Northern New Brunswick’s Panoramic Diversity
Set your GPS to explore the untold beauty of four distinct regions of Canada’s East Coast.
If you enjoy travelling roads less taken, then it may be time to visit northern New Brunswick. A diverse, natural wonderland encompassing everything from ocean vistas to pristine mountain wilderness, northern New Brunswick is considered the quintessential ‘great Canadian escape.’
Seascapes, sandy beaches and picturesque fishing villages give way to rugged mountains, cascading waterfalls, pristine wilderness and world-famous salmon rivers. Experience the down-to-earth northern hospitality and diverse cultures of this heritage-rich region. Enjoy the wide offering of outdoor activities, ranging from salmon fishing and golf to mountain biking and canoeing. Browse artisan shops and galleries, sample local seafood, check out festivals and farmers markets, and even experience the ancient culture of the region’s First Nations peoples.
Planning Your Trip
You can complete your northern New Brunswick RV tour in about four days, but with everything this region has to offer, you could spend weeks exploring northern New Brunswick.
Whether you’re entering the province from Nova Scotia or Quebec, Maine or Prince Edward Island, it’s easy to find one of New Brunswick’s official ‘Scenic Drives.’ These are mapped out for you in the Official New Brunswick Touring Guide and Scenic Drive signs are clearly posted along provincial highways and exits.
As you map your route, be sure to stop at each of the province’s four northern-most cities including Miramichi, Bathurst, Campbellton and Edmundston.
Famous for its world-class salmon fishing, northern New Brunswick’s largest city offers year-round activities for outdoor enthusiasts, as well as a cultural kaleidoscope of festivals, food, music and history. You can enjoy a boat excursion on the Miramichi River, take a walking tour with historic characters, or cycle along the scenic trails.
Upon your arrival, your first stop should be at The Miramichi Visitor Information Centre located at 199 King St. (Route 11). There’s a picnic area and pet trail and the town itself boasts two downtown districts with several malls and big box stores. For more discerning shoppers, specialty shops, boutiques, plus dining and entertainment, are found along the scenic Miramichi River.
Other popular activities for RVers include strolling along the boardwalk at Ritchie Wharf or walking through the historic and popular Water Street District. You can also enjoy the local offerings of two nearby farmer’s markets including the Newcastle Farmer’s Market (open Fridays) and the Chatham Farmer’s Market (open Saturdays).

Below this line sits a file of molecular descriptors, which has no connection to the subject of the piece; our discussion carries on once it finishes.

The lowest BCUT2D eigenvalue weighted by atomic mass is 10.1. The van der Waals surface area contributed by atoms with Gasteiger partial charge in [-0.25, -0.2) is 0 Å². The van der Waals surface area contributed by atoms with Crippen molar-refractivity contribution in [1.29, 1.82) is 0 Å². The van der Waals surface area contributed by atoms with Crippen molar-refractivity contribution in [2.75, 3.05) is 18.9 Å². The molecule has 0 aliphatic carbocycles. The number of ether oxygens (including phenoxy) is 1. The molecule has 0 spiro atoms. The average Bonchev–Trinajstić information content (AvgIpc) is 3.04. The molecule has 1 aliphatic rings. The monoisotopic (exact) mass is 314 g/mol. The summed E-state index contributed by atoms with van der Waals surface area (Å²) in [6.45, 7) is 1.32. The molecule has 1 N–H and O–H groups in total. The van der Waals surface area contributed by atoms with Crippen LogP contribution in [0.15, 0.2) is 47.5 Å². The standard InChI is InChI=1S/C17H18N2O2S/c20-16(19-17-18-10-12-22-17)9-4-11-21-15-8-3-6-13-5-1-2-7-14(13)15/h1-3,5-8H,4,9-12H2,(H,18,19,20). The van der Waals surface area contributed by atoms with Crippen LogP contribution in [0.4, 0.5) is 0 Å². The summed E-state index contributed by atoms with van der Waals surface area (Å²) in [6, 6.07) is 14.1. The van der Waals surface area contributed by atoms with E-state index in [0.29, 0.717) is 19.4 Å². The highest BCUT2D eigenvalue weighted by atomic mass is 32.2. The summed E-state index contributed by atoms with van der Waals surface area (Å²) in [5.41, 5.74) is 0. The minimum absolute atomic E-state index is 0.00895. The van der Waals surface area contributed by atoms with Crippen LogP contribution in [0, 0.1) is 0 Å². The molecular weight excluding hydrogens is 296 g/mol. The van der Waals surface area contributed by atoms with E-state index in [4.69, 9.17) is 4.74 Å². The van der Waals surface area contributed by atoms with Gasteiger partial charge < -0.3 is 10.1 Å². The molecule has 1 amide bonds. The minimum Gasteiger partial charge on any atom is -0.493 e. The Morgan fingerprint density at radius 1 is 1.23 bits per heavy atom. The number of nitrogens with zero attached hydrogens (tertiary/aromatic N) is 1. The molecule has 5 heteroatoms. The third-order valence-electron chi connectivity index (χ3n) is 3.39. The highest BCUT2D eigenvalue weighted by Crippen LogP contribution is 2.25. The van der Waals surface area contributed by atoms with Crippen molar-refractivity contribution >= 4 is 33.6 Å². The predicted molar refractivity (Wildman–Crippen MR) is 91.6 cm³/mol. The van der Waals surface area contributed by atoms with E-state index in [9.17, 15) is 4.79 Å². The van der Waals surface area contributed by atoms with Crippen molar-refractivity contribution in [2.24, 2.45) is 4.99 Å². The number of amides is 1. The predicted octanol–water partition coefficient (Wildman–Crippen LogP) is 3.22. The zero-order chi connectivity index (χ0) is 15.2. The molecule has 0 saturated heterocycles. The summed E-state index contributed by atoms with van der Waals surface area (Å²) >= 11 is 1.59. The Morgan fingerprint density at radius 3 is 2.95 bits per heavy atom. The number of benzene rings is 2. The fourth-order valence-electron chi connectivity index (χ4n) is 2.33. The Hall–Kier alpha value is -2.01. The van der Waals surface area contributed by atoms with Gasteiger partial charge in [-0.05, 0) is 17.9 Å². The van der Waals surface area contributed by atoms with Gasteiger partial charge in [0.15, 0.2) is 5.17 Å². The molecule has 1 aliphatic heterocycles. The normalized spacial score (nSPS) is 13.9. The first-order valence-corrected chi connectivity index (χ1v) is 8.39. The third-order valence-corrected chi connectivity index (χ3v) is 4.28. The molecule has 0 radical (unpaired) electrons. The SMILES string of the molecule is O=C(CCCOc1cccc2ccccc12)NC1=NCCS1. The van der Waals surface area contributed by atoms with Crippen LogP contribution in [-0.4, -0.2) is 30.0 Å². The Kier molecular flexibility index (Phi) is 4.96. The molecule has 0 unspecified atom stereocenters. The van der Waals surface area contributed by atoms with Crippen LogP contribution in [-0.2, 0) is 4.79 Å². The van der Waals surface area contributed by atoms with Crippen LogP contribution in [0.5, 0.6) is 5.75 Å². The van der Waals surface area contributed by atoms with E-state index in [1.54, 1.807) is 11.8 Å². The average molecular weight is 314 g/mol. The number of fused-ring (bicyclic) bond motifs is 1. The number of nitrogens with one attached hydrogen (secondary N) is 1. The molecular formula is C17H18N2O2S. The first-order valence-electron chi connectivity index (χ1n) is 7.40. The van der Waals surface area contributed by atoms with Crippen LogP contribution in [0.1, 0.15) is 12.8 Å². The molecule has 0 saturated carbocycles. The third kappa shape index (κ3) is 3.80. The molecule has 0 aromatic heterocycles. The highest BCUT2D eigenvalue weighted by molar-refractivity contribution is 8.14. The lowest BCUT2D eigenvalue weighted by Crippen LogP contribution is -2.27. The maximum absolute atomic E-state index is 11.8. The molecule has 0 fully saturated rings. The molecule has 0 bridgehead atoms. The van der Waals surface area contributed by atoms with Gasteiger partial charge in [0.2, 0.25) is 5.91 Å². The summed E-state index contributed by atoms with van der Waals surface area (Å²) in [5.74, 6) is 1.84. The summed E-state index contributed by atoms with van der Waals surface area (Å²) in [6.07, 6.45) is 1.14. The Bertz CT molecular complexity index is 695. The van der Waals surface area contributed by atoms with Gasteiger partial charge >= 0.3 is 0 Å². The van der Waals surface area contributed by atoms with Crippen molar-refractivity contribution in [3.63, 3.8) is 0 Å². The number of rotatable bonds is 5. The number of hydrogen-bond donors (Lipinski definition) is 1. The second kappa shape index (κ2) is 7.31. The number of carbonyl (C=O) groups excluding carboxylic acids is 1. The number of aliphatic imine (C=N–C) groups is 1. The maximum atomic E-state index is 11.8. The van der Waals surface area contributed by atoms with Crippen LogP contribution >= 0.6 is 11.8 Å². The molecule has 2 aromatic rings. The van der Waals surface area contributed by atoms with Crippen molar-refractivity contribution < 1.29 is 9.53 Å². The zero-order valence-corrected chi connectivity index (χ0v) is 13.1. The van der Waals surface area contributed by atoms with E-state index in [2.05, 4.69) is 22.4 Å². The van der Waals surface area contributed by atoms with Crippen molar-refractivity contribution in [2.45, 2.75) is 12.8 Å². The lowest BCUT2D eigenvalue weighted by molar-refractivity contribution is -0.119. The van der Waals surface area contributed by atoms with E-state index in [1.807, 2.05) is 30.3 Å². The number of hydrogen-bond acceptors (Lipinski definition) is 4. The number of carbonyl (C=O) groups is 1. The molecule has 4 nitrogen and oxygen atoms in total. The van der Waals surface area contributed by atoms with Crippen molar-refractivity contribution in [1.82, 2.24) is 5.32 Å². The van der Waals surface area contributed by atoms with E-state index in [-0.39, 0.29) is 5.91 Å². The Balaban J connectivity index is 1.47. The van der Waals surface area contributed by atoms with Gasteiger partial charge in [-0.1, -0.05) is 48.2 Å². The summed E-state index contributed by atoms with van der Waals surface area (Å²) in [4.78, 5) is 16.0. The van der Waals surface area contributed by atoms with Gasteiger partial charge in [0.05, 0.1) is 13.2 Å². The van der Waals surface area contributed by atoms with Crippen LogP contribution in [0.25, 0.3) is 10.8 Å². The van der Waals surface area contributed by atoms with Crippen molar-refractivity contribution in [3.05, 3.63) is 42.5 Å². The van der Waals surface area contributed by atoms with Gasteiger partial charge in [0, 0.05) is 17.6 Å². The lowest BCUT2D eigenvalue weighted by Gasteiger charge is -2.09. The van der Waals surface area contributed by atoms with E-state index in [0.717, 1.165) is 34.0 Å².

Festivals & Events
From pond hockey to pumpkin flinging, Miramichi celebrates a plethora of festivals throughout the calendar year offering excitement for every member of your family. This year, the New Brunswick Festival of Tall Ships comes to Miramichi May 31 to June 2, allowing opportunities to experience an up-close look at the regal sailing ships from a by-gone era or see a ship set ablaze in a heart-stopping re-enactment from the War of 1812. Other festivals not to be missed include Canada’s Irish Festival on the Miramichi, July 18 to 21, and the Atlantic Canada International Air Show, August 24 to 25.
Salmon fishing, ATV-ing, river tubing, and canoeing are just a few of the exciting outdoor pursuits waiting for you in the Miramichi. Explore French Fort Cove Nature Park and hear the chilling legend of the Headless Nun; paddle a ‘big canoe’ in the tradition of the ancient voyageurs; experience Aboriginal culture at Metepenagiag Heritage Park; take a river boat tour, or enjoy a sample of some culinary seafood delights at the beach after exploring the fishing community of Escuminac.
If you’re looking for more family adventures, perhaps take a ferry-trip back in time to Beaubears Island and ride in a 10-passenger voyageur canoe and be greeted by a colourful cast of historical characters representing the Island’s rich fur-trading and shipbuilding heritage.
RV-friendly campgrounds in the area include Sunrise Campground (Route 11), Escuminac Beach and Family Park (Route 117), Camping Miramichi (Route 11), Enclosure Campground (Route 8) and Family Land Campground (87 East Point Rd., Miramichi). There’s also Kouchibouguac National Park (Route 117), which is only an hour’s drive away.
This lovely, bilingual city is located on the southern-most part of the Bay of Chaleur, which has been dubbed “one of the most beautiful bays in the world.” A rich blend of English, Acadian and Mi’kmaq heritage, and a deep-rooted connection to the sea permeates the cultural charm of this vibrant northern community.